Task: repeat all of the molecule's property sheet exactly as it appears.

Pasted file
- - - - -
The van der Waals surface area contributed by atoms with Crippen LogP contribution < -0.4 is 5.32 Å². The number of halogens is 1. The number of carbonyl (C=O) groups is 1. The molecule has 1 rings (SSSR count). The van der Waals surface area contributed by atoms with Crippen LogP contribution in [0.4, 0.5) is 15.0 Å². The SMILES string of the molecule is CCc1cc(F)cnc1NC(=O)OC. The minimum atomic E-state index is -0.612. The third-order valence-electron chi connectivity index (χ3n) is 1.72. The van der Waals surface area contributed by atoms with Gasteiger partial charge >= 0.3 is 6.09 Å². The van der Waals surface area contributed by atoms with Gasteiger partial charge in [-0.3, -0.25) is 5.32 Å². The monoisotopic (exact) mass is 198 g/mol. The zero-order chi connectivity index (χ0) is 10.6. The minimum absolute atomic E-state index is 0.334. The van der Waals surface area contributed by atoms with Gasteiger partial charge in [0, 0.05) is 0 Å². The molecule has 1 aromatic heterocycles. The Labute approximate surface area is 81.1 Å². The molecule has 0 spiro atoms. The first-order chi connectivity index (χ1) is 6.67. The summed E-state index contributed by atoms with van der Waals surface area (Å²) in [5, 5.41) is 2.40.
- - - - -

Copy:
The van der Waals surface area contributed by atoms with Crippen LogP contribution < -0.4 is 5.32 Å². The number of halogens is 1. The number of carbonyl (C=O) groups is 1. The molecule has 1 rings (SSSR count). The van der Waals surface area contributed by atoms with Crippen LogP contribution in [0.4, 0.5) is 15.0 Å². The SMILES string of the molecule is CCc1cc(F)cnc1NC(=O)OC. The minimum atomic E-state index is -0.612. The third-order valence-electron chi connectivity index (χ3n) is 1.72. The van der Waals surface area contributed by atoms with Gasteiger partial charge >= 0.3 is 6.09 Å². The van der Waals surface area contributed by atoms with Gasteiger partial charge in [-0.3, -0.25) is 5.32 Å². The monoisotopic (exact) mass is 198 g/mol. The zero-order chi connectivity index (χ0) is 10.6. The minimum absolute atomic E-state index is 0.334. The van der Waals surface area contributed by atoms with Gasteiger partial charge in [0, 0.05) is 0 Å². The molecule has 1 aromatic heterocycles. The Labute approximate surface area is 81.1 Å². The molecule has 0 spiro atoms. The first-order chi connectivity index (χ1) is 6.67. The summed E-state index contributed by atoms with van der Waals surface area (Å²) in [5, 5.41) is 2.40.